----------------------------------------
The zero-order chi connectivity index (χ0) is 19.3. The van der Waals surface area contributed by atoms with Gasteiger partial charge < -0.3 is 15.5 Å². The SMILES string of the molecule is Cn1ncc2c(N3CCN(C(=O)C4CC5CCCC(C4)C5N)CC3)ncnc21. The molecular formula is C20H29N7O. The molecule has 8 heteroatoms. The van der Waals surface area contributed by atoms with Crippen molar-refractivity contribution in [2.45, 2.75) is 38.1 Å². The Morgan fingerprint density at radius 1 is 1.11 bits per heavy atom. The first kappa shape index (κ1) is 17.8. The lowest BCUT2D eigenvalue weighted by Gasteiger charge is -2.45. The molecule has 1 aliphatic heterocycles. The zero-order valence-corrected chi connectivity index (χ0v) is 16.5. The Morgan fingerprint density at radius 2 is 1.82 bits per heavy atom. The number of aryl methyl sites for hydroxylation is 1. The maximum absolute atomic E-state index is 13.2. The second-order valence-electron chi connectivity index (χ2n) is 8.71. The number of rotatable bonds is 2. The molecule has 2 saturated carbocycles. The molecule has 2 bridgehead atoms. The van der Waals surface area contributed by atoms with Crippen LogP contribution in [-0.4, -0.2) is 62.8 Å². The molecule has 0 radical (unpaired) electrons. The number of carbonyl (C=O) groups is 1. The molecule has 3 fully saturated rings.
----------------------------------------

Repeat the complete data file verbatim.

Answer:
The zero-order chi connectivity index (χ0) is 19.3. The van der Waals surface area contributed by atoms with Gasteiger partial charge < -0.3 is 15.5 Å². The SMILES string of the molecule is Cn1ncc2c(N3CCN(C(=O)C4CC5CCCC(C4)C5N)CC3)ncnc21. The molecular formula is C20H29N7O. The molecule has 8 heteroatoms. The van der Waals surface area contributed by atoms with Crippen molar-refractivity contribution in [2.45, 2.75) is 38.1 Å². The Morgan fingerprint density at radius 1 is 1.11 bits per heavy atom. The first kappa shape index (κ1) is 17.8. The lowest BCUT2D eigenvalue weighted by Gasteiger charge is -2.45. The molecule has 1 aliphatic heterocycles. The zero-order valence-corrected chi connectivity index (χ0v) is 16.5. The Morgan fingerprint density at radius 2 is 1.82 bits per heavy atom. The number of aryl methyl sites for hydroxylation is 1. The maximum absolute atomic E-state index is 13.2. The second-order valence-electron chi connectivity index (χ2n) is 8.71. The number of rotatable bonds is 2. The molecule has 2 saturated carbocycles. The molecule has 2 bridgehead atoms. The van der Waals surface area contributed by atoms with Crippen LogP contribution in [-0.4, -0.2) is 62.8 Å². The molecule has 0 radical (unpaired) electrons. The number of carbonyl (C=O) groups is 1. The molecule has 3 fully saturated rings.